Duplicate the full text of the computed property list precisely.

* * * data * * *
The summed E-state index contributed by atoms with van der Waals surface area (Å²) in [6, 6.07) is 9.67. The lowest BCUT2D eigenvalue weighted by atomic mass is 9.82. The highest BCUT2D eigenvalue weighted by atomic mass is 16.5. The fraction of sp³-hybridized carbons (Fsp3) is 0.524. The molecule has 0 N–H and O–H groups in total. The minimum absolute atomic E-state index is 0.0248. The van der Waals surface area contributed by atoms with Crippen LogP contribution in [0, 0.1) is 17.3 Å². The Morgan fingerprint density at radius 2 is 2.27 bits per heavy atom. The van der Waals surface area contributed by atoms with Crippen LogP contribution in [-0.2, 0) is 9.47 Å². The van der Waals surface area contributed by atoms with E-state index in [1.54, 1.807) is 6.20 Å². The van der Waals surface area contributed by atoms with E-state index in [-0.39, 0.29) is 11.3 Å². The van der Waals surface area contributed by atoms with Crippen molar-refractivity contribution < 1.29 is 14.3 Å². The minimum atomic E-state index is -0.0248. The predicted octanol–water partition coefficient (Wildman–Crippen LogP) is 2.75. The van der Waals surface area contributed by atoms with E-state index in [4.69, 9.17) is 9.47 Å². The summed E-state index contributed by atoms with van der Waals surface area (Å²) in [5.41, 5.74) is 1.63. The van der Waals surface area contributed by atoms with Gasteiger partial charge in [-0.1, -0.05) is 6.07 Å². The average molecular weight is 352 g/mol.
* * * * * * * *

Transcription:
The summed E-state index contributed by atoms with van der Waals surface area (Å²) in [6, 6.07) is 9.67. The lowest BCUT2D eigenvalue weighted by atomic mass is 9.82. The highest BCUT2D eigenvalue weighted by atomic mass is 16.5. The fraction of sp³-hybridized carbons (Fsp3) is 0.524. The molecule has 0 N–H and O–H groups in total. The minimum absolute atomic E-state index is 0.0248. The van der Waals surface area contributed by atoms with Crippen LogP contribution in [0, 0.1) is 17.3 Å². The Morgan fingerprint density at radius 2 is 2.27 bits per heavy atom. The van der Waals surface area contributed by atoms with Crippen LogP contribution in [-0.2, 0) is 9.47 Å². The van der Waals surface area contributed by atoms with E-state index in [1.54, 1.807) is 6.20 Å². The van der Waals surface area contributed by atoms with E-state index in [-0.39, 0.29) is 11.3 Å². The van der Waals surface area contributed by atoms with Crippen molar-refractivity contribution < 1.29 is 14.3 Å². The minimum atomic E-state index is -0.0248. The predicted octanol–water partition coefficient (Wildman–Crippen LogP) is 2.75. The van der Waals surface area contributed by atoms with E-state index in [4.69, 9.17) is 9.47 Å². The summed E-state index contributed by atoms with van der Waals surface area (Å²) in [5.41, 5.74) is 1.63. The van der Waals surface area contributed by atoms with Gasteiger partial charge in [-0.1, -0.05) is 6.07 Å². The average molecular weight is 352 g/mol.